Stories of a Non-traditional Career Path

Not everyone's career path is traditional.  Gabriel Leung and April Apostol are "more seasoned" graduate students in the Quantitative and Systems Biology program at the University of California, Merced. Here, they share their atypical trajectories to graduate school, and why they think embarking on a PhD a bit later in life better prepared them for the road ahead.

Growing up, science always had a place at the table; 
Growing up, science always had a place at the table; my dad made a habit of interjecting notes about science into our dinnertime conversations. My dad had a small scientific library, in my early teens I loved to explore them and see how far I could read before I was completely confused. Included in this collection was, “the Molecular Biology of the Gene”, by James D. Watson, 1965, first edition. Amazingly, I was able to understand it and, by the time it was required-reading for my undergraduate eukaryotic molecular biology class, I was also amazed at how much it had changed. In high school I continued studying biology, but I also discovered bread baking and began formulating a plan to go to culinary school. This did not sit well with my traditional immigrant parents, who feared it would be a hard life without financial success—so I agreed to their plan and went to college to study biology.

I mostly excelled, but never pushed myself. I pursued research opportunities but was never really invested in them. At the end I half-heartedly started the process of applying to graduate school. Then, I came upon a quote from the Bible, “There is nothing better for a person than that he should eat and drink and find enjoyment in his toil.” Emboldened by this quote I traded grad school for culinary school. And it was in the kitchen that I grew up. I learned efficiency, discipline, and perseverance in pursuit of technical skills. I learned to troubleshoot, think through problems, and also to train others. The precise measurements and calculations imperative for using sourdough starters (essentially a yeast and bacterial co-culture) reminded me of my yeast genetics research experience. I spent seven years in the baking industry, worked in four different kitchens, played five different roles as a part of bread bakeries, pastry shops, hotel culinary staff, and cafes. My technical skills were specific to preparing food, the overall professional development that I underwent prepared me to work in any field.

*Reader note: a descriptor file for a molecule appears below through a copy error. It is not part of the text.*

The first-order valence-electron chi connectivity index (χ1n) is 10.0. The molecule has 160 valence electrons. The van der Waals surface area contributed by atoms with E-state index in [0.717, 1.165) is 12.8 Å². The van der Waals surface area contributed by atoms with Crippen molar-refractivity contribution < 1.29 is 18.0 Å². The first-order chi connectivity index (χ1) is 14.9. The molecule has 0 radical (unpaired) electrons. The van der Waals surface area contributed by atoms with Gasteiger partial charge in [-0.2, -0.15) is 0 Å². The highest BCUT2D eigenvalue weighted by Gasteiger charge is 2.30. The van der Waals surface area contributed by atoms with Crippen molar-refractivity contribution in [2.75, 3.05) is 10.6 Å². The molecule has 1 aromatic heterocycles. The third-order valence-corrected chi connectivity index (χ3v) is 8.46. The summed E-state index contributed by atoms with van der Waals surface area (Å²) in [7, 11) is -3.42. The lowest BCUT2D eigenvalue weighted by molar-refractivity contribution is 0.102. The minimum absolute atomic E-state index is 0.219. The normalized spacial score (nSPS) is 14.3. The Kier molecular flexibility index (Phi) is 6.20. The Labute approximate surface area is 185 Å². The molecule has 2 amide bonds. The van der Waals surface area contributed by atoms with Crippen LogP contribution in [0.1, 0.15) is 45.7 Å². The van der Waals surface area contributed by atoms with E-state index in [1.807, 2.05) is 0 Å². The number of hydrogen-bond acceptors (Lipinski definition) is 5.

At the end of seven years in the kitchen, I began to think ahead to the future, of my aging parents and what my family might need in the next ten years. And I could not see that my culinary career could provide for them, so I began to consider returning to science. I talked with friends and acquaintances in academia and biotech, and ultimately decided to charge forward to prepare for graduate school by taking the GRE, reconnecting with academic mentors, and researching graduate programs in the biomedical sciences. But it wasn’t a totally foreign transition, I had always seen myself having been doing science, but now was shifting my research interest from bread to immunology. Surprisingly, this was received well in my application to the University of California Merced. It was this perspective that showed through in my personal statement to the University of California Merced, and in my interviews here, where I spoke at length with a faculty member about my experiments to define the function of individual ingredients in the ubiquitously enjoyed chocolate chip cookie. Even in the kitchen, I never let go of my scientific background, and the discipline of the kitchen now works to support me as I study developmental pathways in the immune system.